In my explorations of the scriptive actions of salt and pepper shakers over the past while, I’ve considered everything but the most obvious action they imply–the one implied by their name: shaking. Salt and pepper shakers are made to be shaken. Furthermore, as I think about it, I see that the act of shaking is the one that might be most productive of insights in terms of how Robin Bernstein herself explores the concept of scriptive things that she develops in her book Radical Innocence. Salt and pepper shakers are made to be shaken, i.e., to be treated with a certain amount of violence: you aren’t going to be getting all that much of the salt and pepper you’re hoping for from shakers so fragile that the action of shaking might break them. And while most of the novelty salt and pepper shakers in my collection are made of some kind of potentially breakable earthenware, it’s a very durable, not-really-all-that-easily breakable kind. Most of my shakers are pretty old by now, probably from the fifties or sixties, but most of them are intact, the few exceptions being the occasional dog or cat’s tail or canoe paddle or other small projecting part that’s been broken off. I’ve dropped a few of them from fairly substantial heights, with no apparent damage. They are tough. They can take it. They invite being shaken. Shaking them makes food taste better.
All of that develops other resonances when we consider what the shakers represent. Here we are, in a world full of adorable, cute, petite little doggies and humanized carrots and aboriginal children, and what are we being asked to do to them? Shake them–that’s what. We are being invited to give all these theoretically adorable things a darn good shaking, an act that will make our food more enjoyable. So why would we want to shake the things we find so adorable? Why would anyone want to shake these doggies, for instance?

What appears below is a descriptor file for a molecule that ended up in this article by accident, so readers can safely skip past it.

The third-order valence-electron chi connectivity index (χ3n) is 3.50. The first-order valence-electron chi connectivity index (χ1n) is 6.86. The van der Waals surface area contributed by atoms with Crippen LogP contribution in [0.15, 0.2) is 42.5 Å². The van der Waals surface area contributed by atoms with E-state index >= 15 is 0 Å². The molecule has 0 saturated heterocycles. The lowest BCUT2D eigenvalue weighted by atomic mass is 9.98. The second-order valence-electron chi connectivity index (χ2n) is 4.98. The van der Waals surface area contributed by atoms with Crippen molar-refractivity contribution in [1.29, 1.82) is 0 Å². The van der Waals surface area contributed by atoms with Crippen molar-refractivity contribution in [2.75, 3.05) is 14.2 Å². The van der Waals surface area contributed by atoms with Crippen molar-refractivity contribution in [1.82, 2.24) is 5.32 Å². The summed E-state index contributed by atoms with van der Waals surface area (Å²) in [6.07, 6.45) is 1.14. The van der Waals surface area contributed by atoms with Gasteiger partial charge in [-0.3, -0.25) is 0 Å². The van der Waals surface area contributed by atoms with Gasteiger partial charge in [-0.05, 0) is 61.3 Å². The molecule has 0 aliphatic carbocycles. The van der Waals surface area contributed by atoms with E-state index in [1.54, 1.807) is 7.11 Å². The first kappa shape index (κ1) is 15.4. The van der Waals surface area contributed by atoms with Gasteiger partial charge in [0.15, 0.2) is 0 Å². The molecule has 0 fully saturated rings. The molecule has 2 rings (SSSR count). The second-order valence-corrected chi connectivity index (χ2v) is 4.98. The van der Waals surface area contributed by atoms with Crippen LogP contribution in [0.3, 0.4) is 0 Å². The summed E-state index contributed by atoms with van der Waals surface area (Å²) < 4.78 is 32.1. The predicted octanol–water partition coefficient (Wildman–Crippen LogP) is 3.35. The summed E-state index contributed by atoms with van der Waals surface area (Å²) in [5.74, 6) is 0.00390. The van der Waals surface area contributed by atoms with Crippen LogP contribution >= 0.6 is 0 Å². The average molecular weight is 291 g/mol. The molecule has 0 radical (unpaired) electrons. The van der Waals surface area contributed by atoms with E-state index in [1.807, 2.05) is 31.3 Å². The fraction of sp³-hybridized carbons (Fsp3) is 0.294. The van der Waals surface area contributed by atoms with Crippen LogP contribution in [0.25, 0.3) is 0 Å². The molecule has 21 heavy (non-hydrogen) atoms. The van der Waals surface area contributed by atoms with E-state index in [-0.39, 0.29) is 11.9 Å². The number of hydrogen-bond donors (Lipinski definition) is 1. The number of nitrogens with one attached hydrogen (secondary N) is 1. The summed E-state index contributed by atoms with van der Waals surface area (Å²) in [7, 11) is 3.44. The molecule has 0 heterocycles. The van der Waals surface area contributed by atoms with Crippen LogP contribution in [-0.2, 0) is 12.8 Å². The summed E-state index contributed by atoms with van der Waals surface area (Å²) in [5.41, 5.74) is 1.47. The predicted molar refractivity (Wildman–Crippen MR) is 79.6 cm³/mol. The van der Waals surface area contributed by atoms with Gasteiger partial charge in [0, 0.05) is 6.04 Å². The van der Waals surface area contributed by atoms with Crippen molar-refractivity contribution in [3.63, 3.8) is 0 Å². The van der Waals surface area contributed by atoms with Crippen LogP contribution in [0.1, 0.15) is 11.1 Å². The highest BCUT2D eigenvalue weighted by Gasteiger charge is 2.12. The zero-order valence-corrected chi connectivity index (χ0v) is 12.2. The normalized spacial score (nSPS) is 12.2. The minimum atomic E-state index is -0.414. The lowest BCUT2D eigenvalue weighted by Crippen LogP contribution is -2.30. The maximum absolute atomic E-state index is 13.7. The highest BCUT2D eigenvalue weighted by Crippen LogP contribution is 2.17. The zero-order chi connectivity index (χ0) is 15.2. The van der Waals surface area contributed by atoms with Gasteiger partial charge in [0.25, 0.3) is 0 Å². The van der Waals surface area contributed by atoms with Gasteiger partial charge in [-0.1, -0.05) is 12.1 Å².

They are so gosh-darned, all-fired cute. They simper or respond to simpering. They have weirdly human-looking, eminently batable eyelashes. And yet there appears to be an invitation to the expression of a probably otherwise unacknowledged hostility towards them–perhaps the same hostility that might be inherent in the act of perceiving someone or something as cute, a need to give the object less power over us than its adorability might appear to be demanding.
In fact, I can’t deny an urge to give these particular poodles a good shake. They are so busy inviting my cooing response to their adorability that I find myself loathing them. Shaking is what they deserve. A whole lot of shaking. Shaking all over.
They poodle shakers are clearly less dangerous and more dismissably harmless than actual poodles, a further diminishing of the inherent wolfness that gets constrained in the very existence of poodles. If you shake a cute little poodle, you are adding a layer of implied physical violence to the violence against the threatening nature of animals that the cuteness of the shakers being shaken already implies. The major emotional or psychological purpose of novelty shakers depicting cute things, as I’ve suggested in a number of earlier posts, is to minimize and constrain and imply control over what we must otherwise find to be threatening. Shaking such already minimized objects just seems to add more intensity to the minimization and control. We are being invited, it seems, to buy and make use specifically of shakers that represent particular things we do feel threatened by–by, say, the bodies of women (see earlier posts on breasts and amputees), or animals and animality generally (in regard to shakers depicting lions or cats or lobsters or poodles) or by “savages” (the cute aboriginals) or other people of colour (Aunt Jemima). Shaking of shakers is inevitable. Violence against the object they depict is, it seems, mandated and allowable–and often, for a lot of us, I suspect, very, very satisfying.
Just how satisfying might be revealed by this set of shakers I own:
At first glance, they might seem kind of boring–a pair of plastic shakers in the shape of traditional old-fashioned glass shakers, each in in the colour of the seasoning that might be found in such an old-fashioned set: black and white. But that little loop visible on the white one reveals their secret:
Those are loops attached to pull strings, and when you pull the loops out from the shakers, the shakers begin to shake all by themselves, as is visible in this video. The thing is, watching them shake all by themselves is no fun. No fun at all. And furthermore, letting them shake all by themselves puts no salt and no pepper on anybody’s food. They are both fairly boring and completely useless, in ways that reveal the deep ugly secret hidden at the heart of more conventional shakers: shaking, the sheer energetic, violent, satisfying act of shaking, is what they are all about.